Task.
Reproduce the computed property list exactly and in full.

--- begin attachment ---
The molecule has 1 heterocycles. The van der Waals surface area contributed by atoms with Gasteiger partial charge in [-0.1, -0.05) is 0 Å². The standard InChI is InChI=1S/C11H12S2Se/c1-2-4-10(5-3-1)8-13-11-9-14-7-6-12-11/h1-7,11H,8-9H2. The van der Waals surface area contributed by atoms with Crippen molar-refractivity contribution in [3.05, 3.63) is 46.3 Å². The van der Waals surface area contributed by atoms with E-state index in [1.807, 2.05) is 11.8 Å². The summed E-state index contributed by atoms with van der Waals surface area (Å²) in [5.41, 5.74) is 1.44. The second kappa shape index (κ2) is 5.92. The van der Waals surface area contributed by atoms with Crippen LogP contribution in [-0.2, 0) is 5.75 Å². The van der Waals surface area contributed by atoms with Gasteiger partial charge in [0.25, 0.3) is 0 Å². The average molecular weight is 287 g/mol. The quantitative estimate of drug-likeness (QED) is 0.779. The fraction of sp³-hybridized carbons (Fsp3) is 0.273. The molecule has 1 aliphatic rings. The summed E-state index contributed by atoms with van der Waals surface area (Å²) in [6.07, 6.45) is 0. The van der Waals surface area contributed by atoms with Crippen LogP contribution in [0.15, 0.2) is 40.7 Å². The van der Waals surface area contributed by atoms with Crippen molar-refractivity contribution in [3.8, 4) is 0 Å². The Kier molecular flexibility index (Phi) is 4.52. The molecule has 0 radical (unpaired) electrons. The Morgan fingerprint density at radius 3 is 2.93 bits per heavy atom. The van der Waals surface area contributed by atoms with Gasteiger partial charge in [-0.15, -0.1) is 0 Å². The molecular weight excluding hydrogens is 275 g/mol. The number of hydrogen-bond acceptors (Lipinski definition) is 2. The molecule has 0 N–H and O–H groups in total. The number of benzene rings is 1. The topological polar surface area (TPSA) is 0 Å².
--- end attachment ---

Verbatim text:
The molecule has 1 heterocycles. The van der Waals surface area contributed by atoms with Gasteiger partial charge in [-0.1, -0.05) is 0 Å². The standard InChI is InChI=1S/C11H12S2Se/c1-2-4-10(5-3-1)8-13-11-9-14-7-6-12-11/h1-7,11H,8-9H2. The van der Waals surface area contributed by atoms with Crippen molar-refractivity contribution in [3.05, 3.63) is 46.3 Å². The van der Waals surface area contributed by atoms with E-state index in [1.807, 2.05) is 11.8 Å². The summed E-state index contributed by atoms with van der Waals surface area (Å²) in [5.41, 5.74) is 1.44. The second kappa shape index (κ2) is 5.92. The van der Waals surface area contributed by atoms with Crippen LogP contribution in [-0.2, 0) is 5.75 Å². The van der Waals surface area contributed by atoms with Gasteiger partial charge in [0.25, 0.3) is 0 Å². The average molecular weight is 287 g/mol. The quantitative estimate of drug-likeness (QED) is 0.779. The fraction of sp³-hybridized carbons (Fsp3) is 0.273. The molecule has 1 aliphatic rings. The summed E-state index contributed by atoms with van der Waals surface area (Å²) in [6.07, 6.45) is 0. The van der Waals surface area contributed by atoms with Crippen LogP contribution in [0.15, 0.2) is 40.7 Å². The van der Waals surface area contributed by atoms with Crippen molar-refractivity contribution in [3.8, 4) is 0 Å². The Kier molecular flexibility index (Phi) is 4.52. The molecule has 0 radical (unpaired) electrons. The Morgan fingerprint density at radius 3 is 2.93 bits per heavy atom. The van der Waals surface area contributed by atoms with Gasteiger partial charge in [-0.15, -0.1) is 0 Å². The molecular weight excluding hydrogens is 275 g/mol. The number of hydrogen-bond acceptors (Lipinski definition) is 2. The molecule has 0 N–H and O–H groups in total. The number of benzene rings is 1. The topological polar surface area (TPSA) is 0 Å².